May 15, 2017: Senate okays plans to set age 12 as minimum for prosecution, reduce wasteful incarcerations

May 15, 2017

Reform measures part of Equity and Justice package

SACRAMENTO – State senators today approved setting age 12 as the minimum age for prosecution, part of a package of sweeping reforms of how California’s criminal justice system treats youths and young adults.

In addition, senators approved a companion measure that seeks a modest step toward enacting the bipartisan movement to end wasteful incarceration spending in favor of community reinvestments.

Both bills are part of a #EquityAndJustice package jointly authored by Sens. Ricardo Lara and Holly J. Mitchell. The two Los Angeles-area Democrats unveiled the measures March 20 seeking major justice reforms that put greater emphasis on prevention, rehabilitation and maintaining family cohesion.

“All we are saying is children under12 deserve to be treated differently,” Mitchell said after the Senate approved Senate Bill 439 and SB 180. “We are not denying that some children need some level of intervention. If we are going to end the cradle to prison pipeline, we have to start with our youngest Californians.”

Her legislative partner agreed.

“Too many of California’s laws are out of date with what we now know about children’s development, and it is time for them to grow up,” Lara said. “By investing in children’s rehabilitation we are making communities safer.”

More than 75 groups support SB 180, including criminal justice advocates, public defenders, the Catholic Conference, Friends and a multitude of Jewish congregations

“Long prison sentences have been proven not to be successful at reducing the availability of drugs in our communities nor have they helped our communities become a safer place for us to live or raise our families,” said Sandra Johnson, Policy Fellow with Legal Services for Prisoners with Children. “What enhancements do is overcrowd the punishment system with large amounts of black and brown people, and tear apart families for years.”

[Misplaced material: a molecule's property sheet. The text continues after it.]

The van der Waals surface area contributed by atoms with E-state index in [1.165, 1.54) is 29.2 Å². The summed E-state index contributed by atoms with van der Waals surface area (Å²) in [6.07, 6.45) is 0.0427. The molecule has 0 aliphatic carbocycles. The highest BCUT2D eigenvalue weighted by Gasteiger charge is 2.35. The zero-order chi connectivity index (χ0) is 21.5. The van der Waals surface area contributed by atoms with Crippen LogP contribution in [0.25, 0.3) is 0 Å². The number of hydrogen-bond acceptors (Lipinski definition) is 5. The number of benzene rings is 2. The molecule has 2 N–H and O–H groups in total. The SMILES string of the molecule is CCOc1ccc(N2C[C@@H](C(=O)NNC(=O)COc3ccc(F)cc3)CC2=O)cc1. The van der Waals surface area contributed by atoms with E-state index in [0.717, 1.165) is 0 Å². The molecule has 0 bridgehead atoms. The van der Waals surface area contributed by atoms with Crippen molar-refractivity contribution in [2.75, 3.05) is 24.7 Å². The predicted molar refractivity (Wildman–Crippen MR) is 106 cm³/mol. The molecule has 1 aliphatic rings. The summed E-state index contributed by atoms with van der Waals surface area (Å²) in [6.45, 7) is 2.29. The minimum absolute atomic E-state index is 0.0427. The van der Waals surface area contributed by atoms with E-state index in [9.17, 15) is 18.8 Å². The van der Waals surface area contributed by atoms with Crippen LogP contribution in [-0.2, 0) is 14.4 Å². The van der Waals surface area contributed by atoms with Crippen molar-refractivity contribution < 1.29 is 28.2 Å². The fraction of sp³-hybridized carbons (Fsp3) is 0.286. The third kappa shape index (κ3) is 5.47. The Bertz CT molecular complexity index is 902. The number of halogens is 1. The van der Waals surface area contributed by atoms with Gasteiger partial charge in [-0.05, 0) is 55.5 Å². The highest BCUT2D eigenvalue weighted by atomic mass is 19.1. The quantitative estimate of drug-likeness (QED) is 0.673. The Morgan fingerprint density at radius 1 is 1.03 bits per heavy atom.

Jim Lindburg, Legislative Director for the Friends Committee on Legislation, agreed.  “Today California took an important step toward dismantling the failed war on drugs, which has targeted poor communities of color,” he said “People need our help and support – not more punishment.” 

SBs 180 and 439 now go to the Assembly.

The other measures by Lara and Mitchell are:

SB 190 – Ending Juvenile Fees
Eliminates court fees on those found innocent of a crime. This bill enjoys broad support and no opposition.  Status: Now pending in the Senate Appropriations Committee.

SB 355 – No Court Fees for the Innocent
This would provide that only those who are convicted of a crime are required to reimburse the courts for legal counsel fees.  This bill enjoys broad support and no opposition.  Status: Approved by the Senate on April 3; this measure now awaits action in the Assembly.

SB 393 – Sealing of Arrest Records
Senate Bill 393 seals arrest records and remove barriers to employment for those arrested but not convicted of a crime. SB 393 is sponsored by San Francisco District Attorney George Gascón. Status: Approved by the Judiciary last month, SB 393 is now pending in the Senate Appropriations Committee.

SB 394 – Juveniles Life Without the Possibility of Parole
Brings California into compliance with Montgomery v. Louisiana decision that juveniles cannot be sentenced to Life Without Parole. Status: Now pending in the Senate Appropriations Committee.

SB 395 – Miranda Rights for Youth
Requires youth under the age of 18 consult with legal counsel before they waive their constitutional rights in interrogations with police. Status: Now pending in the Senate Appropriations Committee.

The two lawmakers explained the bills during a recent press conference. Watch that press conference HERE.

For more information, visit Sen. Mitchell’s Web site HERE or at the address below.

Sen. Mitchell is chair of the Senate Budget Committee. A member of the Legislature for more than six years,  she represents nearly 1 million residents of Senate District 30, which includes Culver City and much of Los Angeles. More at


Communications Director

Sen. Holly Mitchell, Senate District 30

Capitol Building, Room 5080

Sacramento, Calif. 95814

(916) 651-4030 office; 916 717-0513 cell


View Bill Fact Sheets

SB 180

SB 439